If you’re a current subscriber, log in below. If you would like to subscribe, please click the subscribe tab above.
Username and Password Help
MONEY / FINANCE
Bad numbers can impact your ability to purchase, borrow and pay things off
The number reflected on your credit report can have huge personal impacts. It may limit your ability to get a loan and open other lines of credit, or drive up the interest rate you pay on the debt you’re carrying.
In some cases, it can become a deciding factor in the hiring process. So pay close attention to these regularly updated calculations, and note any errors.
Not correcting your credit report can end up changing your entire path forward.
ROOTING OUT ERRORS
A Federal Trade Commission study of credit reporting found that 26% of participants had an error that indicated a risk for potential lenders.
The Consumer Financial Protection Bureau confirms that the top complaint they receive is about these basic mistakes.
Make sure you’re not one of them by closely following your numbers through national credit bureaus like Equifax, TransUnion and Experian. Some offer free credit report specials, as do certain banks and credit-card companies.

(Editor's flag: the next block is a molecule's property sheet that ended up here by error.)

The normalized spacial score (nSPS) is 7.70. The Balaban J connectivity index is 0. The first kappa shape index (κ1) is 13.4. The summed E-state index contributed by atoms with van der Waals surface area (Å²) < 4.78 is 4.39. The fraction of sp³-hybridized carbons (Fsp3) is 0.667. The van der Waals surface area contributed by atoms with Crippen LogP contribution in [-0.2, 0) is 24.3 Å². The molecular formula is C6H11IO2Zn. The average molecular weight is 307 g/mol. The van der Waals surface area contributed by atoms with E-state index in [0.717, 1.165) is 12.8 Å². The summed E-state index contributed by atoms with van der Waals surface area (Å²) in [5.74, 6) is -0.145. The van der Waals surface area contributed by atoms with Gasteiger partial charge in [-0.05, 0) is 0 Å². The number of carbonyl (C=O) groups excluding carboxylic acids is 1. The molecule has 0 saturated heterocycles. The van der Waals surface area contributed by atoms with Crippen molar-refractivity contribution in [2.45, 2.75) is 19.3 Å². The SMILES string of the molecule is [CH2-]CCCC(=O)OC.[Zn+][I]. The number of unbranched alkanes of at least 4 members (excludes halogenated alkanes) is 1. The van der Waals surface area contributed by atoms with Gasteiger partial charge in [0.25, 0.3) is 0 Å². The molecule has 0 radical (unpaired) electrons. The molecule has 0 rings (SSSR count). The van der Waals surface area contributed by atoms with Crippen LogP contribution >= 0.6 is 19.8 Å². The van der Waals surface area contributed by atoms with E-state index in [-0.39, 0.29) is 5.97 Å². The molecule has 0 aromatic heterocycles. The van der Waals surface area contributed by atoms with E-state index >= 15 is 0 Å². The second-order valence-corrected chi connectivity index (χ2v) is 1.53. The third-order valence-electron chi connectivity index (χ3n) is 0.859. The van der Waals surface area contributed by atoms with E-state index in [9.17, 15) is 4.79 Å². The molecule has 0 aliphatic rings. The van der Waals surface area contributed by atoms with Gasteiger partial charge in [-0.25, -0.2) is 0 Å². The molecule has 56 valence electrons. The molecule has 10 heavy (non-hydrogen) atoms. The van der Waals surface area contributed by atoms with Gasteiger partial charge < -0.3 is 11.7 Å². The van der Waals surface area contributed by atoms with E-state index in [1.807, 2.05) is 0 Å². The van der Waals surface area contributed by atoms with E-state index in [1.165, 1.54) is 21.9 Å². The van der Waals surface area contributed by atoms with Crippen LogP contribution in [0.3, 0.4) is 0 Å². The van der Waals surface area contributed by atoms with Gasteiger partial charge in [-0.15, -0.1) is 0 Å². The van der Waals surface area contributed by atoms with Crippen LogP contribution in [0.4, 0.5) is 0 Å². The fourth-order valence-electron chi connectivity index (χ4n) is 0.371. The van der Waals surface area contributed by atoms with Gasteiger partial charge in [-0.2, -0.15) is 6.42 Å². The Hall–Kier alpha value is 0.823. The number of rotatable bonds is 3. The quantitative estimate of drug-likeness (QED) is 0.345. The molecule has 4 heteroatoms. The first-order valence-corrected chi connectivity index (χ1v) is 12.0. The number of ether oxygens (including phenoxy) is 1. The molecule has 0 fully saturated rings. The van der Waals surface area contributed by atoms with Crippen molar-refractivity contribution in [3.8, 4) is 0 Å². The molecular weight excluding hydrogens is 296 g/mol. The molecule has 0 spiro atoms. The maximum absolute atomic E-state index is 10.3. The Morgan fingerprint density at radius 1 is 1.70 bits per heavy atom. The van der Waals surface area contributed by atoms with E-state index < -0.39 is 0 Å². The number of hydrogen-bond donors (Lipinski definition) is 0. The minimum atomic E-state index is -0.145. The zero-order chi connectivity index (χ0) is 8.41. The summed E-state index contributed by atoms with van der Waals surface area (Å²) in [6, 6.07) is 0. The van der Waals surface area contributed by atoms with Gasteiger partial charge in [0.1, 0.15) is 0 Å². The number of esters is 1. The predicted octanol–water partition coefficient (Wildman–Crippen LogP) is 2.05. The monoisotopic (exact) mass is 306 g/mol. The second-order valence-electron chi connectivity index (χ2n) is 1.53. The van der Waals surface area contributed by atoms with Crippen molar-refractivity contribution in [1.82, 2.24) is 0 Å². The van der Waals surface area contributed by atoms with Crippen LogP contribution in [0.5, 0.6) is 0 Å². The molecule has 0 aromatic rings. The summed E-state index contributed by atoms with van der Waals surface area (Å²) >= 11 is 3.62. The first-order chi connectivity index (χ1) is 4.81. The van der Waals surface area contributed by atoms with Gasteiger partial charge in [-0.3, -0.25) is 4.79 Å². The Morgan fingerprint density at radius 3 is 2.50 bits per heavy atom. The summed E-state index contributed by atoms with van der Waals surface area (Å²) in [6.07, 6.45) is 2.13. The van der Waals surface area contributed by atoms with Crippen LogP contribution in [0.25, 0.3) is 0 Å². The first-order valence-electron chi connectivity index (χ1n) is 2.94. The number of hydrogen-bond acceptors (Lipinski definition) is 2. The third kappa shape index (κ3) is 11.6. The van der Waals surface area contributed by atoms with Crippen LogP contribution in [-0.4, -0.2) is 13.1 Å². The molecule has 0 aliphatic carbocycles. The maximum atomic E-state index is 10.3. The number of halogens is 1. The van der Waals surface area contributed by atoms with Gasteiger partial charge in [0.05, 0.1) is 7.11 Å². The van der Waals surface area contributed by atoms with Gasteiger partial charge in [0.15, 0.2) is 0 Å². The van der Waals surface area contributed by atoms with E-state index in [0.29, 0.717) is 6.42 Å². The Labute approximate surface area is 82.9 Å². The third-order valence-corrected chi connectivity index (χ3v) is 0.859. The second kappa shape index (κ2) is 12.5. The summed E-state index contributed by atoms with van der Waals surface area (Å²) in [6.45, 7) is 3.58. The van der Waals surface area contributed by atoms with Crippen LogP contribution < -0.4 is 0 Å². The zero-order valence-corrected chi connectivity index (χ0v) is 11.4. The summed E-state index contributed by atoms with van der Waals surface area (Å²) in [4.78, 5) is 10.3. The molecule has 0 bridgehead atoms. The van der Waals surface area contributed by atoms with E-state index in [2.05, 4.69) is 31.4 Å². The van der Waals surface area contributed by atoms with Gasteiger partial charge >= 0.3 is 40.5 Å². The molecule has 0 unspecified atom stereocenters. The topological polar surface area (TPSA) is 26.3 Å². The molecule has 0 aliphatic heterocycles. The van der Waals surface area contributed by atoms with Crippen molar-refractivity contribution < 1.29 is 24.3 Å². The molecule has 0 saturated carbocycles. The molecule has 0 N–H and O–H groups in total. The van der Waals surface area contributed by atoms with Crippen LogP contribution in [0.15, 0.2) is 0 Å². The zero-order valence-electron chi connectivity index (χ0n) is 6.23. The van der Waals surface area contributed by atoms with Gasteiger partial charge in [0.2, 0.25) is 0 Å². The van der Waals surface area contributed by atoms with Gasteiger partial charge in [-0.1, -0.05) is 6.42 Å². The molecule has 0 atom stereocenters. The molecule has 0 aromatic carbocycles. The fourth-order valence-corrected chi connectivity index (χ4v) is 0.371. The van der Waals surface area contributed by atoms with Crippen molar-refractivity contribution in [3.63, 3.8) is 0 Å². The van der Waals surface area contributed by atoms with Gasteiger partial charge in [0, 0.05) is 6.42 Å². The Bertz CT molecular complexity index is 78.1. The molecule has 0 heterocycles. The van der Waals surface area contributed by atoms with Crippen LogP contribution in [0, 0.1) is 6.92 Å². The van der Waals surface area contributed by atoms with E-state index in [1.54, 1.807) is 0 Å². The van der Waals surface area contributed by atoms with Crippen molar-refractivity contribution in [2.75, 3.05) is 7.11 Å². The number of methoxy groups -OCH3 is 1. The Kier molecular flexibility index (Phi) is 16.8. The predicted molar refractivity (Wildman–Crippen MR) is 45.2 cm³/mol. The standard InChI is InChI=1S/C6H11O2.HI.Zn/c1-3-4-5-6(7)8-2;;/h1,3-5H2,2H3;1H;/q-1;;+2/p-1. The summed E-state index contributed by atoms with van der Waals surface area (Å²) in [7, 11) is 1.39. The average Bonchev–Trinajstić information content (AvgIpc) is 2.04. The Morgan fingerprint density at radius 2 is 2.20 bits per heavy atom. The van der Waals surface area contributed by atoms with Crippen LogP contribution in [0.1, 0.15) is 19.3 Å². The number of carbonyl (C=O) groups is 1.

Closely monitoring your report will also give you an early heads up if someone tries to steal your identity.
GETTING THEM FIXED
Credit bureaus allow you to dispute errors through an online process, and businesses and credit-reporting companies are required to fix errors free of charge.
There are online options, or you can download dispute forms and mail them in.
Keep complete records on any errors, and when you disputed them. Bureaus are required to investigate any dispute within a month’s time.
If they disagree with your alert, they must also provide an opportunity for you to submit more evidence.
All of these details are then forwarded to the company which originally reported the incorrect information. Once changes are made, the bureaus are then required to send you a free updated report.
If you choose to dispute the error directly with the reporting business, carefully document all of your communication.
Begin with a letter or email, rather than a phone call, stating that you are disputing an error. Include complete contact information, the specifics of the mistake and why it’s incorrect, and copies of all documentation. (Do not send your originals.)
Companies are required to inform all credit bureaus that you are disputing an element of your credit report, and the bureaus must acknowledge the dispute within your report.